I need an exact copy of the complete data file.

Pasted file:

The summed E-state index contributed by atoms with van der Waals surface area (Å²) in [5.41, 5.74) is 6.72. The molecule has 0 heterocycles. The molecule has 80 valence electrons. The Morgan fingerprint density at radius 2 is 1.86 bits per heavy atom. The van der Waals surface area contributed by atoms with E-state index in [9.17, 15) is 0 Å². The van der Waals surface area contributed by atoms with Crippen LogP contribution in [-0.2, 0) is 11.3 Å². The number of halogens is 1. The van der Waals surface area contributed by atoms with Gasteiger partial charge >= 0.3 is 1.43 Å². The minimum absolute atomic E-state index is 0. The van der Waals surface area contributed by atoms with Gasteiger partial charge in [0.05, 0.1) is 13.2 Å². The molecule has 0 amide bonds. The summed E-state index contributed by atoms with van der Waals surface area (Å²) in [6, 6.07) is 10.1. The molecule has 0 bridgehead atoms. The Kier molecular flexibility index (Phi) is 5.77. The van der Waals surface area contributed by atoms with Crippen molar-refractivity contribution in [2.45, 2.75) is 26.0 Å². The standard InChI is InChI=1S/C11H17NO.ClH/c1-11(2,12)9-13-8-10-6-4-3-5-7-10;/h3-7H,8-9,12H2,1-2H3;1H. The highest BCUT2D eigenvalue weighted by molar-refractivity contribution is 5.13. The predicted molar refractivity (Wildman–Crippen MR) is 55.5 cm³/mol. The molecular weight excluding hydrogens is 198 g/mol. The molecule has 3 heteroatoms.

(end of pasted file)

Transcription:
The summed E-state index contributed by atoms with van der Waals surface area (Å²) in [5.41, 5.74) is 6.72. The molecule has 0 heterocycles. The molecule has 80 valence electrons. The Morgan fingerprint density at radius 2 is 1.86 bits per heavy atom. The van der Waals surface area contributed by atoms with E-state index in [9.17, 15) is 0 Å². The van der Waals surface area contributed by atoms with Crippen LogP contribution in [-0.2, 0) is 11.3 Å². The number of halogens is 1. The van der Waals surface area contributed by atoms with Gasteiger partial charge >= 0.3 is 1.43 Å². The minimum absolute atomic E-state index is 0. The van der Waals surface area contributed by atoms with Gasteiger partial charge in [0.05, 0.1) is 13.2 Å². The molecule has 0 amide bonds. The summed E-state index contributed by atoms with van der Waals surface area (Å²) in [6, 6.07) is 10.1. The molecule has 0 bridgehead atoms. The Kier molecular flexibility index (Phi) is 5.77. The van der Waals surface area contributed by atoms with Crippen molar-refractivity contribution in [2.45, 2.75) is 26.0 Å². The standard InChI is InChI=1S/C11H17NO.ClH/c1-11(2,12)9-13-8-10-6-4-3-5-7-10;/h3-7H,8-9,12H2,1-2H3;1H. The highest BCUT2D eigenvalue weighted by molar-refractivity contribution is 5.13. The predicted molar refractivity (Wildman–Crippen MR) is 55.5 cm³/mol. The molecular weight excluding hydrogens is 198 g/mol. The molecule has 3 heteroatoms.